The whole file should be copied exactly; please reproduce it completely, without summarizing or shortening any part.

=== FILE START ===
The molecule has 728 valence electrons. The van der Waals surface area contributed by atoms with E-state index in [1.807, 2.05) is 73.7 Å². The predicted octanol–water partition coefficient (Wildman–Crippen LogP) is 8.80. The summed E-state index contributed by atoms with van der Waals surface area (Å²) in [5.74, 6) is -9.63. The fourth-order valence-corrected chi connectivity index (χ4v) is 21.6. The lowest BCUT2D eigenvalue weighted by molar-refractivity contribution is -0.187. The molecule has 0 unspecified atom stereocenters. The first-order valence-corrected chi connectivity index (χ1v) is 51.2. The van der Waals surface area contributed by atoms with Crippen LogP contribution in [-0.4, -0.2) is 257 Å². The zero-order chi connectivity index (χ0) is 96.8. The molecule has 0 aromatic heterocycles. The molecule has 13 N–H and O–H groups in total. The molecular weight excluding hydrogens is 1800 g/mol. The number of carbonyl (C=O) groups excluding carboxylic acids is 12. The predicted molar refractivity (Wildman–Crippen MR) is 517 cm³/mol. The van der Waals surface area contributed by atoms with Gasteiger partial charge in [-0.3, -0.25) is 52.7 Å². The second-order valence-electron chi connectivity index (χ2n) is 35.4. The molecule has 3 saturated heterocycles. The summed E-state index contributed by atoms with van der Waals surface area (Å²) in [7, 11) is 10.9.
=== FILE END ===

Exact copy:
The molecule has 728 valence electrons. The van der Waals surface area contributed by atoms with E-state index in [1.807, 2.05) is 73.7 Å². The predicted octanol–water partition coefficient (Wildman–Crippen LogP) is 8.80. The summed E-state index contributed by atoms with van der Waals surface area (Å²) in [5.74, 6) is -9.63. The fourth-order valence-corrected chi connectivity index (χ4v) is 21.6. The lowest BCUT2D eigenvalue weighted by molar-refractivity contribution is -0.187. The molecule has 0 unspecified atom stereocenters. The first-order valence-corrected chi connectivity index (χ1v) is 51.2. The van der Waals surface area contributed by atoms with Crippen LogP contribution in [-0.4, -0.2) is 257 Å². The zero-order chi connectivity index (χ0) is 96.8. The molecule has 0 aromatic heterocycles. The molecule has 13 N–H and O–H groups in total. The molecular weight excluding hydrogens is 1800 g/mol. The number of carbonyl (C=O) groups excluding carboxylic acids is 12. The predicted molar refractivity (Wildman–Crippen MR) is 517 cm³/mol. The van der Waals surface area contributed by atoms with Gasteiger partial charge in [-0.3, -0.25) is 52.7 Å². The second-order valence-electron chi connectivity index (χ2n) is 35.4. The molecule has 3 saturated heterocycles. The summed E-state index contributed by atoms with van der Waals surface area (Å²) in [7, 11) is 10.9.